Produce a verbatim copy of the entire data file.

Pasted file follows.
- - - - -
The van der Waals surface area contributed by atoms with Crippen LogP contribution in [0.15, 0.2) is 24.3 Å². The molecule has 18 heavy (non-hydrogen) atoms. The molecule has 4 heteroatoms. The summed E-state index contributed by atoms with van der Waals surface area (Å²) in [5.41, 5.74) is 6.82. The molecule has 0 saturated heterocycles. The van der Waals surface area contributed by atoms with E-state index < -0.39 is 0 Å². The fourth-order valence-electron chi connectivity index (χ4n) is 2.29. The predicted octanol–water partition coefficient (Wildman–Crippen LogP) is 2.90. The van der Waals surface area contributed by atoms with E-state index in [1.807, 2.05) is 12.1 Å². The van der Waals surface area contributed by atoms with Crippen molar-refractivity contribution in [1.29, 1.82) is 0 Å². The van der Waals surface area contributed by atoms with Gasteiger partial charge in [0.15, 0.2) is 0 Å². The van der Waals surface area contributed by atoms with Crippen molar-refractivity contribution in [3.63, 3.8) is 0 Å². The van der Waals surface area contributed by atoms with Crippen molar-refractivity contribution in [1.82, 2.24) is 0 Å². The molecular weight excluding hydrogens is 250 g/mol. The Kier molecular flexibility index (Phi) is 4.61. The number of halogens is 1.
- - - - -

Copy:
The van der Waals surface area contributed by atoms with Crippen LogP contribution in [0.15, 0.2) is 24.3 Å². The molecule has 18 heavy (non-hydrogen) atoms. The molecule has 4 heteroatoms. The summed E-state index contributed by atoms with van der Waals surface area (Å²) in [5.41, 5.74) is 6.82. The molecule has 0 saturated heterocycles. The van der Waals surface area contributed by atoms with E-state index < -0.39 is 0 Å². The fourth-order valence-electron chi connectivity index (χ4n) is 2.29. The predicted octanol–water partition coefficient (Wildman–Crippen LogP) is 2.90. The van der Waals surface area contributed by atoms with E-state index in [1.807, 2.05) is 12.1 Å². The van der Waals surface area contributed by atoms with Crippen molar-refractivity contribution in [1.29, 1.82) is 0 Å². The van der Waals surface area contributed by atoms with Gasteiger partial charge in [0.15, 0.2) is 0 Å². The van der Waals surface area contributed by atoms with Crippen molar-refractivity contribution in [3.63, 3.8) is 0 Å². The van der Waals surface area contributed by atoms with Crippen molar-refractivity contribution in [1.82, 2.24) is 0 Å². The molecular weight excluding hydrogens is 250 g/mol. The Kier molecular flexibility index (Phi) is 4.61. The number of halogens is 1.